Kansas religious freedom bill needed to fight Obama policies, backers say.
TOPEKA, Kan. — Supporters of a proposal in Kansas that's described as an attempt to protect religious freedoms told state legislators Tuesday that President Barack Obama's ill-fated mandate for insurance coverage of birth control is a compelling example of why the measure is needed.
But gay rights advocates said the primary goal of the conservative and religious groups pushing the bill continues to be nullifying local ordinances or university policies that prohibit discrimination based on sexual orientation or gender identity.
The House Judiciary Committee had a hearing on the proposed "Preservation of Religious Freedom Act" and is expected to vote on it by next Monday. Chairman Lance Kinzer, an Olathe Republican, contends the measure simply writes into state law language from past Kansas court decisions for determining when government policies place too much of a burden on practicing religion.
Still, neither supporters nor opponents are treating the measure as a straightforward restatement of existing legal standards. The gay rights group Kansas Equality Coalition mobilized members to lobby against it, and the measure has the backing of conservative groups like the Kansas Family Policy Council and Concerned Women for America.
Lt. Gov. Jeff Colyer and the Kansas Catholic Conference also weighed in, and both cited the Obama administration's recent decision to require religiously affiliated groups such as colleges and charities to offer employees health plans that cover contraceptives. In response to protests, the president last Friday said he would accommodate the faith-run groups by having insurance companies bear the cost of providing birth control coverage.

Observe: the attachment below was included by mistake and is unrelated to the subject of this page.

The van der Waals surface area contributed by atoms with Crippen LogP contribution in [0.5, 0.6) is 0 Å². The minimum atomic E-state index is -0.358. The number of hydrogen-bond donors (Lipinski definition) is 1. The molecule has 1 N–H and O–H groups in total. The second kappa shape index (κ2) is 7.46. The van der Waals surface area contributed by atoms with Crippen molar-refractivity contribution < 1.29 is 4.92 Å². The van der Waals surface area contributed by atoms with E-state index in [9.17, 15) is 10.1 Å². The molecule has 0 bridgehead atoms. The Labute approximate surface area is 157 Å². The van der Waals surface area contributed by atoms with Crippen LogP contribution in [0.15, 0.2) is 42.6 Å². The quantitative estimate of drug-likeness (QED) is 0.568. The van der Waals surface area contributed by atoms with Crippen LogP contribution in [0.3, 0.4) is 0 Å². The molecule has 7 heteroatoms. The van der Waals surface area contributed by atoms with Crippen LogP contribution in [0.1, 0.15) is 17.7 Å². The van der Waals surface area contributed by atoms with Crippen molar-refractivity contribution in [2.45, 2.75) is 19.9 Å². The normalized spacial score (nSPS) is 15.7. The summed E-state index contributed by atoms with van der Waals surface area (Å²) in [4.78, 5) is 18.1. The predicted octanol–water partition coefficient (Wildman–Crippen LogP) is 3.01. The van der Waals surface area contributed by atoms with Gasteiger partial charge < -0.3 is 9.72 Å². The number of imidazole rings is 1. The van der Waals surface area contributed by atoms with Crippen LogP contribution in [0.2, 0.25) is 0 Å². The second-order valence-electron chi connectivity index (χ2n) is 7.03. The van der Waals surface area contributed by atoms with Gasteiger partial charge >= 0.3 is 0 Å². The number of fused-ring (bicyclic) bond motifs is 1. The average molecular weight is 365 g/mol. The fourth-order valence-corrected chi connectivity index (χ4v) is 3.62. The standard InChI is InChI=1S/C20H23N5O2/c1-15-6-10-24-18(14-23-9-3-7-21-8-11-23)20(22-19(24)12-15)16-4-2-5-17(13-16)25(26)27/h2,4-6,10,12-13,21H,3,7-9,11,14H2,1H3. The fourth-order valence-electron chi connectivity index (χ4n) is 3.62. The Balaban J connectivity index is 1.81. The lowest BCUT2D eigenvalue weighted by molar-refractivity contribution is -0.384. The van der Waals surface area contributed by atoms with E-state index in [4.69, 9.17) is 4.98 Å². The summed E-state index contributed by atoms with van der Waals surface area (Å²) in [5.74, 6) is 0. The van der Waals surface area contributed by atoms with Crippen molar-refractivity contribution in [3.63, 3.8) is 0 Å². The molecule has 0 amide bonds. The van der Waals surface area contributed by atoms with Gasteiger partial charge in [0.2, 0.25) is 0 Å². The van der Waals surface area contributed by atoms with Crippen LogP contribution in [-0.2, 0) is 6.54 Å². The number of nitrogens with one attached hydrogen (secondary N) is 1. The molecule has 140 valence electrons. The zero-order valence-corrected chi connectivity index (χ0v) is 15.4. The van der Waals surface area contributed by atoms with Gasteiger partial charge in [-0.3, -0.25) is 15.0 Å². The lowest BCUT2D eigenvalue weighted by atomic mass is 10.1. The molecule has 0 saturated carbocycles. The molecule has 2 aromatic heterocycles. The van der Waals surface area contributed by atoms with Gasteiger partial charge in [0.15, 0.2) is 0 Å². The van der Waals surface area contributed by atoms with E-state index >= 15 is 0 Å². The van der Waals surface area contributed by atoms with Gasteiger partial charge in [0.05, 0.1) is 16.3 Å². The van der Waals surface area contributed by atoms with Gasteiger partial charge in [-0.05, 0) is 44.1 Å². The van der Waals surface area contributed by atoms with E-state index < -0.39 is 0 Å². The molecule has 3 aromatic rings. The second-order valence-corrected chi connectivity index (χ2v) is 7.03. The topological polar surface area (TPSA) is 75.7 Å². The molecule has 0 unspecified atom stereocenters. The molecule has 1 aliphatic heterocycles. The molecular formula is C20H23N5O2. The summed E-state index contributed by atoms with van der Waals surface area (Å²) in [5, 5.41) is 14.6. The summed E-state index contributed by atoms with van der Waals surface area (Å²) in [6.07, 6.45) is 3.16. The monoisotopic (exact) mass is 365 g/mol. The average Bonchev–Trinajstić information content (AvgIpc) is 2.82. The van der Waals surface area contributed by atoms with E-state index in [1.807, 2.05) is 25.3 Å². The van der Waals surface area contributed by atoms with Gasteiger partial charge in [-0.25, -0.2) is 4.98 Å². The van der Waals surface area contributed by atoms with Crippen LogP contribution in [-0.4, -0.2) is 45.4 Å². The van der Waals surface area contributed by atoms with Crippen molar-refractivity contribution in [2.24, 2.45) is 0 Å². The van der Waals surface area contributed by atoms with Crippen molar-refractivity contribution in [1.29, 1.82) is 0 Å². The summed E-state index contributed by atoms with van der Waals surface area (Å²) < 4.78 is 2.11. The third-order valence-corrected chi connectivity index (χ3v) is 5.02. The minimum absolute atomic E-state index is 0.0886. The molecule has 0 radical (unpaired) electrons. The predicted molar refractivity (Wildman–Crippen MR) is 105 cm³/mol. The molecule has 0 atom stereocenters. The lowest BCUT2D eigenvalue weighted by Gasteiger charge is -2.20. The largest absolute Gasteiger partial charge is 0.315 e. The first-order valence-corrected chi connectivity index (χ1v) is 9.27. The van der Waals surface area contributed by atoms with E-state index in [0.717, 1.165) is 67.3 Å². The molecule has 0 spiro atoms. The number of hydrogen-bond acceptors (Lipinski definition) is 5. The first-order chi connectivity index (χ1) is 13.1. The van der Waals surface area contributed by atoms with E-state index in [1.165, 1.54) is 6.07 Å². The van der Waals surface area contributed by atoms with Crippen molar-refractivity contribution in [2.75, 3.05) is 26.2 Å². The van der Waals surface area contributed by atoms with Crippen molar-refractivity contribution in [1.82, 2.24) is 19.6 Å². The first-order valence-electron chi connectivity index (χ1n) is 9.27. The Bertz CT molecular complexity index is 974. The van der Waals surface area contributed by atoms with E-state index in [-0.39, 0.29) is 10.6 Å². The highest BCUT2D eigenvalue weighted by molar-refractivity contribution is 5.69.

— Associated Press
Mexican Roman Catholic Church Criticized for issuing voting guide
MEXICO CITY — Mexico's Roman Catholic Church drew fire Tuesday for releasing voting guidelines for the faithful ahead of the July 1 presidential elections.
All religious groups in Mexico are banned from engaging in electoral politics, or supporting or opposing any candidate or party. The guidelines published by the Archdiocese of Mexico on its website appear to closely skirt the restriction.
But the issue is a sensitive one in Mexico, where harsh anti-clerical laws sparked the 1926-1929 Cristero war, an uprising by Roman Catholic rebels against Mexico's secular government in which tens of thousands of people died. While loosened in the 1990s, many restrictions on church activities in Mexico remain.
The latest guidelines do not mention any party, saying only that Catholics cannot "choose as a political option those who support or promote false rights or liberties that attack the teachings contained in the Holy Scriptures, tradition and doctrine of the Church."
That appeared to be a reference to gay marriage and abortion rights, both of which the church has hotly opposed.
The guidelines also say Catholics "should be alert to the commitments of the candidates and their parties to respect the foremost of all rights, which is the right to life, from the moment of conception."
The suggestions appear aimed especially at candidates of the leftist Democratic Revolution Party, which has enacted both gay marriage and legalized abortion in Mexico City, which it governs.
The publication comes just over a month before Pope Benedict XVI is scheduled to visit central Mexico from March 23 to 26.
— Associated Press
Missouri measure would allow state to fund religious schools
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